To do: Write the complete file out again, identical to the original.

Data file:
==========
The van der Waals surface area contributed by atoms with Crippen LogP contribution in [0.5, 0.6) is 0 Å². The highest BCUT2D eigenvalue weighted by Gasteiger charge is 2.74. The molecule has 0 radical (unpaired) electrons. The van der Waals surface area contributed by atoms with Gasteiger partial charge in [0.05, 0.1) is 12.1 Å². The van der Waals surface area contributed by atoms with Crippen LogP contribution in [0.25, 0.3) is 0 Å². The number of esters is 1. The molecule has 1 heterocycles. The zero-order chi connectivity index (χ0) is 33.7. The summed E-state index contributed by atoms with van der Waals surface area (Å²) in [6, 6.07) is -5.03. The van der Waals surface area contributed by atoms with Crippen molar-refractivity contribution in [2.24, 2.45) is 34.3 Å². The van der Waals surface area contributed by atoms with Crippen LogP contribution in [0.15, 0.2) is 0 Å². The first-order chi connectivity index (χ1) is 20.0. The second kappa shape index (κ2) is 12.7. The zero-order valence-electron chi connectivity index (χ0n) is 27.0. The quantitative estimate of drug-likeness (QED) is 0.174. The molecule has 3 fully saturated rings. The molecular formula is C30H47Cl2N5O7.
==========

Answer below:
The van der Waals surface area contributed by atoms with Crippen LogP contribution in [0.5, 0.6) is 0 Å². The highest BCUT2D eigenvalue weighted by Gasteiger charge is 2.74. The molecule has 0 radical (unpaired) electrons. The van der Waals surface area contributed by atoms with Gasteiger partial charge in [0.05, 0.1) is 12.1 Å². The van der Waals surface area contributed by atoms with Crippen LogP contribution in [0.25, 0.3) is 0 Å². The number of esters is 1. The molecule has 1 heterocycles. The zero-order chi connectivity index (χ0) is 33.7. The summed E-state index contributed by atoms with van der Waals surface area (Å²) in [6, 6.07) is -5.03. The van der Waals surface area contributed by atoms with Crippen molar-refractivity contribution in [2.24, 2.45) is 34.3 Å². The van der Waals surface area contributed by atoms with Crippen LogP contribution in [0.15, 0.2) is 0 Å². The first-order chi connectivity index (χ1) is 20.0. The second kappa shape index (κ2) is 12.7. The zero-order valence-electron chi connectivity index (χ0n) is 27.0. The quantitative estimate of drug-likeness (QED) is 0.174. The molecule has 3 fully saturated rings. The molecular formula is C30H47Cl2N5O7.